I’m Dani Kelley,

and I do lots of things.

Tag Archive for Relationships

Haikus with Dani: In Which There Is No Room.

It’s been a full year since I broke up with my spouse. A very hard year, if you recall. I’ve spent a lot of time trying to process things as best as I can, and that often looks like distilling emotions into haikus. Something about the structure and limitation seems to lend itself well to expressing myself in succinct and powerful ways (much like how Twitter’s character limit can help focus one’s thoughts).

I don’t really want to offer commentary on this. There is so much I am still processing. But it feels important to share it, and to share it now. And one of my goals is to listen to my intuition far more than I’ve been able to in the past.

One thing I will say is this: it’s a terrifying time in our country right now. To be a woman, not white, not straight, not healthy in body and mind. Most of my friend group — myself included — are fighting the creeping despair as we watch this new administration work so hard to make our lives at best uncomfortable and at worst nonexistent. It’s easy to not take care of yourself in an effort to remain informed, to know what fresh hell awaits every morning.

But the little things matter. Little things like remembering to eat. Checking in with friends. Asking people to check in on you. Kissing your loved ones. Snuggling your pets. Or even daring to simply take up space.

As dumpster fires go.

I’ve been sitting here for a good 10 minutes, just staring at the screen. Occasionally typing a sentence or two, then deleting. The words I want to say aren’t words I feel I can say yet, and so I choose to be silent. Much like I have most of this year, if you’ve noticed. On January 18, I left my…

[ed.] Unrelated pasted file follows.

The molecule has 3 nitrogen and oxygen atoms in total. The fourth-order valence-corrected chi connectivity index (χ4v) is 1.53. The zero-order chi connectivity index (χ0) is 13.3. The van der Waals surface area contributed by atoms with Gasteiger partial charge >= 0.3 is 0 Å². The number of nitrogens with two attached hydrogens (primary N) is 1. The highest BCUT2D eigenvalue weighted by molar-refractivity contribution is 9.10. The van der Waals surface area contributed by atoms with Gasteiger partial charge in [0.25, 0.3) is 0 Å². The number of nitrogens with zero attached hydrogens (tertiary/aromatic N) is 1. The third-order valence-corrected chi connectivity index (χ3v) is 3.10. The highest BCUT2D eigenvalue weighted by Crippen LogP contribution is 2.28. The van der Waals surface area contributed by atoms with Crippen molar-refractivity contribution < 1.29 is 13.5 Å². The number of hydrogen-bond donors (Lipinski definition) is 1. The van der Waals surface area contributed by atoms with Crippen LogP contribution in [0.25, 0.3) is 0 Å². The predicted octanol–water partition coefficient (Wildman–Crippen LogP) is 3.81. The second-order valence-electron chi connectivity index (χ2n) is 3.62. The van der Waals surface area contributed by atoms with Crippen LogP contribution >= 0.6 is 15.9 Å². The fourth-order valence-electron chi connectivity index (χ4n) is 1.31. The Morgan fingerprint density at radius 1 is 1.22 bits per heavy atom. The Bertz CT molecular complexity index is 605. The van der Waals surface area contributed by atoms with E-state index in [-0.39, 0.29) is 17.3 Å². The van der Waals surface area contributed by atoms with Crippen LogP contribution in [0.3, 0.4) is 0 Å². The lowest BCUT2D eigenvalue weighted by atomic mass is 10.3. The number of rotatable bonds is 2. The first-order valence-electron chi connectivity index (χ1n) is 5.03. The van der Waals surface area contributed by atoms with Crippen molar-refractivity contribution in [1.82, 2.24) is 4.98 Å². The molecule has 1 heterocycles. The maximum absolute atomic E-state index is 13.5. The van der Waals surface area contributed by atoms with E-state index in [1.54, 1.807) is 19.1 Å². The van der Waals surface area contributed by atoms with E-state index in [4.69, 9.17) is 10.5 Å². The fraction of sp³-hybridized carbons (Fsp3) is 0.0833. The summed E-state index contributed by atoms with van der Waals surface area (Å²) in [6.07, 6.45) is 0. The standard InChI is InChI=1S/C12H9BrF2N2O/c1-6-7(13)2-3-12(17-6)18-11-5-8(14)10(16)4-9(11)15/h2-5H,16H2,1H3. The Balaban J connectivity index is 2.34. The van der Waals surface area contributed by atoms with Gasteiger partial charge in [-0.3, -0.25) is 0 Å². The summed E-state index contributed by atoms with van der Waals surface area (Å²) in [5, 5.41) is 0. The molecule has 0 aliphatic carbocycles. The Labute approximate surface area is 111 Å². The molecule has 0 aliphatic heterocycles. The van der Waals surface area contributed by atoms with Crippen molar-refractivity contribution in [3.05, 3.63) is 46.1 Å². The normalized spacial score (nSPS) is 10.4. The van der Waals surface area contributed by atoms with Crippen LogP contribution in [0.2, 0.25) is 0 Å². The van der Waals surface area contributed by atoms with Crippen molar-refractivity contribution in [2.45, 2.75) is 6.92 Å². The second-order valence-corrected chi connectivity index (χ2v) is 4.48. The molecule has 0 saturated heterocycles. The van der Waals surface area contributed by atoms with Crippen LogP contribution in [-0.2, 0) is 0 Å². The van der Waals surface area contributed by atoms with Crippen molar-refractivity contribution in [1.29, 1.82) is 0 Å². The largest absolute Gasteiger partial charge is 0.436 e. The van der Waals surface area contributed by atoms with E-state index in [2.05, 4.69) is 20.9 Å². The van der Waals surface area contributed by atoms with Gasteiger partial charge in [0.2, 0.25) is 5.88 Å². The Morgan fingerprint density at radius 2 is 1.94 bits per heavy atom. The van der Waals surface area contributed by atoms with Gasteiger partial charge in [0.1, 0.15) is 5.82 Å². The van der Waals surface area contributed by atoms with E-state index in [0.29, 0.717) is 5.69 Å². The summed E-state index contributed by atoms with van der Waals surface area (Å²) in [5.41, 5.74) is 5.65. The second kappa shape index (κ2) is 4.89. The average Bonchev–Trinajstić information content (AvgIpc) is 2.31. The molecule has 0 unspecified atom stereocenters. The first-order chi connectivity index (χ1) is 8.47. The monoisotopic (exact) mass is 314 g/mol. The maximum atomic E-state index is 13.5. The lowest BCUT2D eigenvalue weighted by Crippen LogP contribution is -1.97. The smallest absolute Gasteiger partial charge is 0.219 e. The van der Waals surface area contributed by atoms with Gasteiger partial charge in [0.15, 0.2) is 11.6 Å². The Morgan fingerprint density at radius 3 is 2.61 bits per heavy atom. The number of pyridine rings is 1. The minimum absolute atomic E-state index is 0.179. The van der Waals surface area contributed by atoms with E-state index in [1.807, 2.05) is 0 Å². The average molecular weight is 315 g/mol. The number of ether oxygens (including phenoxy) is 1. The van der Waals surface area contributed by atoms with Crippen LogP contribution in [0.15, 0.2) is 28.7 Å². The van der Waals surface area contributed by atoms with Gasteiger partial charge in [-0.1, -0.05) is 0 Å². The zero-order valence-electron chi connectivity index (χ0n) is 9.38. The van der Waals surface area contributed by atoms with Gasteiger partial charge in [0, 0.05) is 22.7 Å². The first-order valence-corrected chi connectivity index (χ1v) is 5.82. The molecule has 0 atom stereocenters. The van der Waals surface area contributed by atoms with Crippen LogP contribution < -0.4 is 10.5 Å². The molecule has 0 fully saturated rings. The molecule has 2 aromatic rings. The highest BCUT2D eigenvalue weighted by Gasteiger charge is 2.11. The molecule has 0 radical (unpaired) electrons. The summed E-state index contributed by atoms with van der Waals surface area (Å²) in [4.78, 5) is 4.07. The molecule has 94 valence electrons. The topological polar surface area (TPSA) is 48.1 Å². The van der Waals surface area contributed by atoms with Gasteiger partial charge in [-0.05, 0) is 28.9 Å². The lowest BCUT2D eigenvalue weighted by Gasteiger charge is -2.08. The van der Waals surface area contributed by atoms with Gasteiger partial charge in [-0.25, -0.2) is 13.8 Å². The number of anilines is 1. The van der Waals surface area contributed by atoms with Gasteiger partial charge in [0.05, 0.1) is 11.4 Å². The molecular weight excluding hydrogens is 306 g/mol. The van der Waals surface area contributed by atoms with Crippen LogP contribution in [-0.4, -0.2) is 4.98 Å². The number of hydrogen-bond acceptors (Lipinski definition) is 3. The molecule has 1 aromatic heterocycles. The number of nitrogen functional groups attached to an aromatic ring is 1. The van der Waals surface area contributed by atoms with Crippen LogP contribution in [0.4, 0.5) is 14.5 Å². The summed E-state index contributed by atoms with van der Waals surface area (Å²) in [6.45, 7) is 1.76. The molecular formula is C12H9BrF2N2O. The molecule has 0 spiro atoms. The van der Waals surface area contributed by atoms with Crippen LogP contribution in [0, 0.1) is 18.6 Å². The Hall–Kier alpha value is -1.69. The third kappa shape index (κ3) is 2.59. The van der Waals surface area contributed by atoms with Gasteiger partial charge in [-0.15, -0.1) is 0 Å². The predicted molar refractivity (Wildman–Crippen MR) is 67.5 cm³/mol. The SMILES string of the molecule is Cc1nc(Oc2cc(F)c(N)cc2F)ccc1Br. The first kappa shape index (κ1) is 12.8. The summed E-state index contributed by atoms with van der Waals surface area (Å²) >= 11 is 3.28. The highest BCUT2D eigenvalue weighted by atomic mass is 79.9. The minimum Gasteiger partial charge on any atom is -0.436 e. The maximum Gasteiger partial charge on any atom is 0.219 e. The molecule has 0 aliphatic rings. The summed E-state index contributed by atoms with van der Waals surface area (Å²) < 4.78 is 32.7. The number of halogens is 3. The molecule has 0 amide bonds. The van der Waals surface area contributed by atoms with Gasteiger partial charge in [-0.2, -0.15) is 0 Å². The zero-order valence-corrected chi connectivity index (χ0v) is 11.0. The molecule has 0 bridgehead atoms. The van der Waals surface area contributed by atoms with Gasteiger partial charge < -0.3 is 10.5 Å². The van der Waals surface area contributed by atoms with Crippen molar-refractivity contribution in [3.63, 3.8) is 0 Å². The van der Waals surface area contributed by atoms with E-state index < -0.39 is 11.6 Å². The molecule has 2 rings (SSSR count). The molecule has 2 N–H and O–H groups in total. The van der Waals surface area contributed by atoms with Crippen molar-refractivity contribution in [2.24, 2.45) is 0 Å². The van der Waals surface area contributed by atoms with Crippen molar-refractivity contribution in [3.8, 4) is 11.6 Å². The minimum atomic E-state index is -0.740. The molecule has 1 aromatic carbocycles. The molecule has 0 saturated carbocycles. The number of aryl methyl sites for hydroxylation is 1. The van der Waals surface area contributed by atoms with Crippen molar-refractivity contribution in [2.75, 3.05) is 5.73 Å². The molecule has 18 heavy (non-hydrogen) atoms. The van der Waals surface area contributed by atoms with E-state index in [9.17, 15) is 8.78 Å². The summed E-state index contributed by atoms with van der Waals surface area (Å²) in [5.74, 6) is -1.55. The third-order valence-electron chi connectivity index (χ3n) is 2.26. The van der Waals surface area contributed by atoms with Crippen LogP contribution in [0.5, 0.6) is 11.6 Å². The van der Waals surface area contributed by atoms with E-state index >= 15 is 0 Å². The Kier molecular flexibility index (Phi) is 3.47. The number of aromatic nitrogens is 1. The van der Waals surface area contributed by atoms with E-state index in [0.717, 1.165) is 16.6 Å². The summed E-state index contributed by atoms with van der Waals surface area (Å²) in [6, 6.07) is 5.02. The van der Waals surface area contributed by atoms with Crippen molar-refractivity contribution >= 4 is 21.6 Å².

Haikus With Dani: JerkBrain Edition.

There’s a lot going on in my life. I’ve deactivated my Twitter for a little bit. Vulnerability is terrifying, but it’s easier to be vulnerable to an amorphous mass of people than talk to anyone in particular about what’s been happening, even the things that are only happening inside my own head. Therefore, you’re getting more of my depressing fragments of dialogue, this time brought to you by my very own JerkBrain.

The Stories We Tell: Purity Culture and Shame.

I had a very eye-opening conversation with my mom recently.

We were talking about my marriage to my ex, and she asked me if her hunch was correct that I’d have married him anyway if my parents hadn’t given us permission. (You see, in our iteration of purity culture, even as a 22-year-old adult, I needed my parents’ permission to marry.)